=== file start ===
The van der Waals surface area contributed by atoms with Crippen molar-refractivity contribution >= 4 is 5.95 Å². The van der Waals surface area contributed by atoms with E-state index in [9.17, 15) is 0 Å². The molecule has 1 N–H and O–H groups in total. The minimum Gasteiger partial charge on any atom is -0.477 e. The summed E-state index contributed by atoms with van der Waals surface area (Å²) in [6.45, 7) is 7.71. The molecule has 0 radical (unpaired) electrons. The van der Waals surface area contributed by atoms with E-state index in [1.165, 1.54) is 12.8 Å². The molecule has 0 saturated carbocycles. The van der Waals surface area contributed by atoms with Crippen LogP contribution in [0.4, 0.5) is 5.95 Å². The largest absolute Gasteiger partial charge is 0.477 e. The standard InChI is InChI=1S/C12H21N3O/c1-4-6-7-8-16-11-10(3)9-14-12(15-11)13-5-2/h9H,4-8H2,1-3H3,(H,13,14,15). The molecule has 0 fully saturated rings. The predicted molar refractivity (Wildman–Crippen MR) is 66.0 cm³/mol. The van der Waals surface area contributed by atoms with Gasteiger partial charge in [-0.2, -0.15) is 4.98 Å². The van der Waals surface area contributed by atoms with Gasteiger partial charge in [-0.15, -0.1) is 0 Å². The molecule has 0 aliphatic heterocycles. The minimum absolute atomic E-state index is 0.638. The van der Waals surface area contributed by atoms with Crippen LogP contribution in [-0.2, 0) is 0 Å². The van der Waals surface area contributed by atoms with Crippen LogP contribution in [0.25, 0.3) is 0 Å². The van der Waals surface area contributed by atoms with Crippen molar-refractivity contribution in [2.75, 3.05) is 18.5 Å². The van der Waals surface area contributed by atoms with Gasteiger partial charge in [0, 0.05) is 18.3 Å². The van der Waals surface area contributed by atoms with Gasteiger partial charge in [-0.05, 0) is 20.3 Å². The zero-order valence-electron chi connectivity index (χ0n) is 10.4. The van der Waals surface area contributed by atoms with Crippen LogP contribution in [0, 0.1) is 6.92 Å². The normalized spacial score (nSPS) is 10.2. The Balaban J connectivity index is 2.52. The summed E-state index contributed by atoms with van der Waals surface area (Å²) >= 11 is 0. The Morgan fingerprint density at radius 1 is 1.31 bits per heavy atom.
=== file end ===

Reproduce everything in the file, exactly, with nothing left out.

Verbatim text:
The van der Waals surface area contributed by atoms with Crippen molar-refractivity contribution >= 4 is 5.95 Å². The van der Waals surface area contributed by atoms with E-state index in [9.17, 15) is 0 Å². The molecule has 1 N–H and O–H groups in total. The minimum Gasteiger partial charge on any atom is -0.477 e. The summed E-state index contributed by atoms with van der Waals surface area (Å²) in [6.45, 7) is 7.71. The molecule has 0 radical (unpaired) electrons. The van der Waals surface area contributed by atoms with E-state index in [1.165, 1.54) is 12.8 Å². The molecule has 0 saturated carbocycles. The van der Waals surface area contributed by atoms with Crippen LogP contribution in [0.4, 0.5) is 5.95 Å². The largest absolute Gasteiger partial charge is 0.477 e. The standard InChI is InChI=1S/C12H21N3O/c1-4-6-7-8-16-11-10(3)9-14-12(15-11)13-5-2/h9H,4-8H2,1-3H3,(H,13,14,15). The molecule has 0 fully saturated rings. The predicted molar refractivity (Wildman–Crippen MR) is 66.0 cm³/mol. The van der Waals surface area contributed by atoms with Gasteiger partial charge in [-0.2, -0.15) is 4.98 Å². The van der Waals surface area contributed by atoms with Gasteiger partial charge in [-0.15, -0.1) is 0 Å². The molecule has 0 aliphatic heterocycles. The minimum absolute atomic E-state index is 0.638. The van der Waals surface area contributed by atoms with Crippen LogP contribution in [-0.2, 0) is 0 Å². The van der Waals surface area contributed by atoms with Crippen LogP contribution in [0.25, 0.3) is 0 Å². The van der Waals surface area contributed by atoms with Crippen molar-refractivity contribution in [2.75, 3.05) is 18.5 Å². The van der Waals surface area contributed by atoms with Gasteiger partial charge in [0, 0.05) is 18.3 Å². The van der Waals surface area contributed by atoms with Gasteiger partial charge in [-0.05, 0) is 20.3 Å². The zero-order valence-electron chi connectivity index (χ0n) is 10.4. The van der Waals surface area contributed by atoms with Crippen LogP contribution in [0, 0.1) is 6.92 Å². The normalized spacial score (nSPS) is 10.2. The Balaban J connectivity index is 2.52. The summed E-state index contributed by atoms with van der Waals surface area (Å²) >= 11 is 0. The Morgan fingerprint density at radius 1 is 1.31 bits per heavy atom.